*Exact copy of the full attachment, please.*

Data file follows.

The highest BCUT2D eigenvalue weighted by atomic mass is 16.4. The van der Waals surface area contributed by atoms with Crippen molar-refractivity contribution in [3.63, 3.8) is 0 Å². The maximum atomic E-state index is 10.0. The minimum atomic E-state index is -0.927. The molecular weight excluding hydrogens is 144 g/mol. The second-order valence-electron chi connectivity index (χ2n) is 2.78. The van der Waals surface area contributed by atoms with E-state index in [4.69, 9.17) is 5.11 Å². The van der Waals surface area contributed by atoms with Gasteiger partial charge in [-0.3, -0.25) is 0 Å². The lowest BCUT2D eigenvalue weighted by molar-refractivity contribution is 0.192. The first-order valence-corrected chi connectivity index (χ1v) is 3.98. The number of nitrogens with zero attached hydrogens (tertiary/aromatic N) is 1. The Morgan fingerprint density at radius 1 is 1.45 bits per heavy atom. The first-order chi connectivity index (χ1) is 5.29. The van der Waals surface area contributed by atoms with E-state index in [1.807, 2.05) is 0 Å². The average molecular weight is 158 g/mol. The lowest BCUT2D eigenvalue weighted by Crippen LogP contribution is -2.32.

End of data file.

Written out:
The highest BCUT2D eigenvalue weighted by atomic mass is 16.4. The van der Waals surface area contributed by atoms with Crippen molar-refractivity contribution in [3.63, 3.8) is 0 Å². The maximum atomic E-state index is 10.0. The minimum atomic E-state index is -0.927. The molecular weight excluding hydrogens is 144 g/mol. The second-order valence-electron chi connectivity index (χ2n) is 2.78. The van der Waals surface area contributed by atoms with E-state index in [4.69, 9.17) is 5.11 Å². The van der Waals surface area contributed by atoms with Gasteiger partial charge in [-0.3, -0.25) is 0 Å². The lowest BCUT2D eigenvalue weighted by molar-refractivity contribution is 0.192. The first-order valence-corrected chi connectivity index (χ1v) is 3.98. The number of nitrogens with zero attached hydrogens (tertiary/aromatic N) is 1. The Morgan fingerprint density at radius 1 is 1.45 bits per heavy atom. The first-order chi connectivity index (χ1) is 5.29. The van der Waals surface area contributed by atoms with E-state index in [1.807, 2.05) is 0 Å². The average molecular weight is 158 g/mol. The lowest BCUT2D eigenvalue weighted by Crippen LogP contribution is -2.32.